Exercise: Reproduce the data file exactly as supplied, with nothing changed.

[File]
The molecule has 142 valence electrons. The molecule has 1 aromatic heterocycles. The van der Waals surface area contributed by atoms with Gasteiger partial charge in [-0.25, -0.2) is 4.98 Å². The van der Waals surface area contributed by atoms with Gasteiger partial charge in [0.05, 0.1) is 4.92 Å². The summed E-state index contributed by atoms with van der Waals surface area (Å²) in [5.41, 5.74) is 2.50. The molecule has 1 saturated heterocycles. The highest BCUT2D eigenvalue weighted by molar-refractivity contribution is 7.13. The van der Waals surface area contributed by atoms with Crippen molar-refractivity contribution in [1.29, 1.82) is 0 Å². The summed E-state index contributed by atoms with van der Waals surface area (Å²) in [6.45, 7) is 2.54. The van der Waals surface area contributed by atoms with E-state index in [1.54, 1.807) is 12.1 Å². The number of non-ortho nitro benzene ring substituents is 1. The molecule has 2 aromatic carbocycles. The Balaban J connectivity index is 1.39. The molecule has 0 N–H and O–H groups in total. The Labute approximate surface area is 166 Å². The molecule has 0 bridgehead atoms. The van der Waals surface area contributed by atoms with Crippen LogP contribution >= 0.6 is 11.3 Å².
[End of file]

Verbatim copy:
The molecule has 142 valence electrons. The molecule has 1 aromatic heterocycles. The van der Waals surface area contributed by atoms with Gasteiger partial charge in [-0.25, -0.2) is 4.98 Å². The van der Waals surface area contributed by atoms with Gasteiger partial charge in [0.05, 0.1) is 4.92 Å². The summed E-state index contributed by atoms with van der Waals surface area (Å²) in [5.41, 5.74) is 2.50. The molecule has 1 saturated heterocycles. The highest BCUT2D eigenvalue weighted by molar-refractivity contribution is 7.13. The van der Waals surface area contributed by atoms with Crippen molar-refractivity contribution in [1.29, 1.82) is 0 Å². The summed E-state index contributed by atoms with van der Waals surface area (Å²) in [6.45, 7) is 2.54. The van der Waals surface area contributed by atoms with E-state index in [1.54, 1.807) is 12.1 Å². The number of non-ortho nitro benzene ring substituents is 1. The molecule has 2 aromatic carbocycles. The Balaban J connectivity index is 1.39. The molecule has 0 N–H and O–H groups in total. The Labute approximate surface area is 166 Å². The molecule has 0 bridgehead atoms. The van der Waals surface area contributed by atoms with Crippen LogP contribution >= 0.6 is 11.3 Å².